Some Conservative loyalists defend Mawhinney. “The general consensus being put about is that Mawhinney has not been buying the advertising,” says one Central Office source. “But he gave M&C more than 11m and it did not come up with the goods. Who is to blame for that?”

But the conduct of the campaigns will be of less interest by the weekend than what legislation the next Government actually introduces and whether it impacts on the world of marketing. If elected, a Labour ban on tobacco advertising could be in place by the end of the year. The issues of competition policy, deregulation and the European monetary union will be central to the agendas of both parties.

“Blair is much more radical than the current Tory administration and we could probably do more business with him than the Conservative Party,” argues the marketing director at a leading high street bank. “But the thing we should be watching out for is sectoral (advertising) bans. In the US, after Clinton’s re-election, the tobacco industry was hammered by the re-emerging ‘Do-good Society’ and there are strong signs that it is coming over to this side of the Atlantic.”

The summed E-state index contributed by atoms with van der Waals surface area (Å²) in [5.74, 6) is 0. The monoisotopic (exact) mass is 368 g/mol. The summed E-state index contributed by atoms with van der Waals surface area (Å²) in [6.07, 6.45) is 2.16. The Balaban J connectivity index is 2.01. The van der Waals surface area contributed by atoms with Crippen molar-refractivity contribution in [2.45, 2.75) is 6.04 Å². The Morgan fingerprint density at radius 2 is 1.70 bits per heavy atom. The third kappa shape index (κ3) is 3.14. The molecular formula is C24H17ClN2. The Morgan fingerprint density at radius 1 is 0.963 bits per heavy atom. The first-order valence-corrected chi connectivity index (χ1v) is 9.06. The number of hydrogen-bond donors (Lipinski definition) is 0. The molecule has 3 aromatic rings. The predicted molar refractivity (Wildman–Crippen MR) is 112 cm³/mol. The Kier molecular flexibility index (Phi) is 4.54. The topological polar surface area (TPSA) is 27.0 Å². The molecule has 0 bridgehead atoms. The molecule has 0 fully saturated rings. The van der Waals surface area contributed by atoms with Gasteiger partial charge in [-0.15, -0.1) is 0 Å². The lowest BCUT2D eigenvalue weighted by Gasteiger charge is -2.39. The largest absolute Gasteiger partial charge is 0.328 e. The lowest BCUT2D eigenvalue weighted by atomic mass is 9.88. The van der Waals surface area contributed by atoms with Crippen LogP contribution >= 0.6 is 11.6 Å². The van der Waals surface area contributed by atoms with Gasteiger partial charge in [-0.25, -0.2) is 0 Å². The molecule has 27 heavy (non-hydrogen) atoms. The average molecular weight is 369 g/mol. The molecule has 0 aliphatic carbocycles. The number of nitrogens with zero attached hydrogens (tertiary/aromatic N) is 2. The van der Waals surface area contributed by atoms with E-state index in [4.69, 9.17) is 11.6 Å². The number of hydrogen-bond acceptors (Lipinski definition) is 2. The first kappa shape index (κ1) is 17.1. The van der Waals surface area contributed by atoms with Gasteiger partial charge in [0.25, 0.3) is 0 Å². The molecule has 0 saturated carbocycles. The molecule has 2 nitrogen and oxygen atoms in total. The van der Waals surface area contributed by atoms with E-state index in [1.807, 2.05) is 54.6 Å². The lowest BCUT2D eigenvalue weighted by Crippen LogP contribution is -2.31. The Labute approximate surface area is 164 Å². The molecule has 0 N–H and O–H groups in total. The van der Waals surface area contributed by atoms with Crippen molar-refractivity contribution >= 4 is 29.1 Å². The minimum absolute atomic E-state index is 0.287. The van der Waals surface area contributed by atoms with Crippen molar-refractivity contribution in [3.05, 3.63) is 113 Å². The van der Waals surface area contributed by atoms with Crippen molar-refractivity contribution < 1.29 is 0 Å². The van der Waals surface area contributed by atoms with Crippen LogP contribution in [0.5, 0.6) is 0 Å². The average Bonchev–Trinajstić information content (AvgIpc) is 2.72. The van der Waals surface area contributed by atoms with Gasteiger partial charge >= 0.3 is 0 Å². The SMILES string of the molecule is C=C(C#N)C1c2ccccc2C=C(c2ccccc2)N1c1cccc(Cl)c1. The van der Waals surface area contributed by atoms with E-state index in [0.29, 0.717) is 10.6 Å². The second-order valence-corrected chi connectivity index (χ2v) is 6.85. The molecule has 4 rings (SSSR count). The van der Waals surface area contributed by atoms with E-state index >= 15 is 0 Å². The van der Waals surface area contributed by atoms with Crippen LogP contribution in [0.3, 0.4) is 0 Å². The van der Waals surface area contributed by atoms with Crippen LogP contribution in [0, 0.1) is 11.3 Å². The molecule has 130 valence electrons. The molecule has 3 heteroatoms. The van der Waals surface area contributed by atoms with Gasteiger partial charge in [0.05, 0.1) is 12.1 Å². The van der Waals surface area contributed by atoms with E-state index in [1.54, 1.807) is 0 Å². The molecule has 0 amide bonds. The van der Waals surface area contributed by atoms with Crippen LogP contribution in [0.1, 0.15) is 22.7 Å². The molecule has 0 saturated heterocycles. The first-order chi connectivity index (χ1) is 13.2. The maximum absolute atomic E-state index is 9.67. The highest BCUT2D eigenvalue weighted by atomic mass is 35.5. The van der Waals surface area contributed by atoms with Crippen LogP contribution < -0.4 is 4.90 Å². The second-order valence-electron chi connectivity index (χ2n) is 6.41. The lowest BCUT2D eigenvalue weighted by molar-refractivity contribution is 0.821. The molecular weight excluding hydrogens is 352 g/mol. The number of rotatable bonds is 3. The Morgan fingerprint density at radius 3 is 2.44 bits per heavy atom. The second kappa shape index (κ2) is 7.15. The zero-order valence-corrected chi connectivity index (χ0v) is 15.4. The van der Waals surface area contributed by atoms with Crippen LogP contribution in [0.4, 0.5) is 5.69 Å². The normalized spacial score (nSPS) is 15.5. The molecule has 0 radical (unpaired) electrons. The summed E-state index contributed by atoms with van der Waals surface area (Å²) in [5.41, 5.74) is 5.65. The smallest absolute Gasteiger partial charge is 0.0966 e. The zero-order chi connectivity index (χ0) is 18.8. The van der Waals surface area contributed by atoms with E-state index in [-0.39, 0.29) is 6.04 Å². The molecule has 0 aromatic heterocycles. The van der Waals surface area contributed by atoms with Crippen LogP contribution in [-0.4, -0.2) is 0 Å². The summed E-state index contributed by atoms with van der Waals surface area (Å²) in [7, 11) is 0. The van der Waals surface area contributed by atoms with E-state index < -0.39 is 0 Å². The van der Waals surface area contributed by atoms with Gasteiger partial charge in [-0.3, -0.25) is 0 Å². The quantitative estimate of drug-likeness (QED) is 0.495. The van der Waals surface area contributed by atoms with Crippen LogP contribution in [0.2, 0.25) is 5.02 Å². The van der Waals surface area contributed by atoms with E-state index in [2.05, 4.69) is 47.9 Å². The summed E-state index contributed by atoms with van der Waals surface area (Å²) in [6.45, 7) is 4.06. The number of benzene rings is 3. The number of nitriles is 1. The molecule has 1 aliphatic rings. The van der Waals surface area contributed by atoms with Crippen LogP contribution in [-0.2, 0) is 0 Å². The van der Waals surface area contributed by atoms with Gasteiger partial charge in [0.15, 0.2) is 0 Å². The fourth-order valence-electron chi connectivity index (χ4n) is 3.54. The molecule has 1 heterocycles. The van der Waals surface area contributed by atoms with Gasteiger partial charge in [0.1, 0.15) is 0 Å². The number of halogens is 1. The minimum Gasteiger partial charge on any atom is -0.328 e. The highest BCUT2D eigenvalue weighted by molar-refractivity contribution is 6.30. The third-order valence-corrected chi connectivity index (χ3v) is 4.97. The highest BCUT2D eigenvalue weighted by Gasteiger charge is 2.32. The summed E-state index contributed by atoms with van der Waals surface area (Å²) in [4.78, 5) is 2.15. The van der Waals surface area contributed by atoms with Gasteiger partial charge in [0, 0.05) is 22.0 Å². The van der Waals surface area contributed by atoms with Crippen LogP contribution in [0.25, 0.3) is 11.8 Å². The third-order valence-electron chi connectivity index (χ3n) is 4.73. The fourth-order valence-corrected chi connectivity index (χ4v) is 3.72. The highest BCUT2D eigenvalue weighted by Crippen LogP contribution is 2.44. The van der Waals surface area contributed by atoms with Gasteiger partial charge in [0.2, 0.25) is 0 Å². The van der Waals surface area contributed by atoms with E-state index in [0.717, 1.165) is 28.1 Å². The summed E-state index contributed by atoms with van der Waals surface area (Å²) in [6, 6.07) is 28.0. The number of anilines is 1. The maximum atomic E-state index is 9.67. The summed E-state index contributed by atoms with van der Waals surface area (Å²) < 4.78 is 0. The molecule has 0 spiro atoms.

At the start of the campaign the Labour Party was 28 points ahead in opinion polls. No party has ever been that far ahead at the start of a British general election. Its own private polling now suggests it will win on Thursday by between 40 and 50 seats. Not even the spectre of Helmut Kohl, it seems, can save the Conservatives now.

Election 97:key moments

March 17 – May 1 finally announced as polling day. Longest campaign in living history.

March 18 – The Sun comes out in support of Blair.

March 26 – Charles Saatchi said to be back on board for Tory campaign.

April 1 – Talks about broadcasting a TV debate between the two party leaders finally collapse. The Conservatives unveil their chicken (below) and declare it will pursue Tony Blair around the country demanding a debate. But the ill-fated idea, for which nobody at Conservative central office will now take responsibility, falls apart when The Mirror counters with its version – the headless chicken.

April 3 – Labour manifesto casts a shadow over Camelot’s future.

April 5 – Viewing figures for the Nine O’Clock news have plummeted. Over the campaign it loses on average 2 million viewers each night with a low of 3.3 million.

April 7 – Martin Bell announces his candidacy as an anti-sleaze candidate against Conservative Neil Hamilton.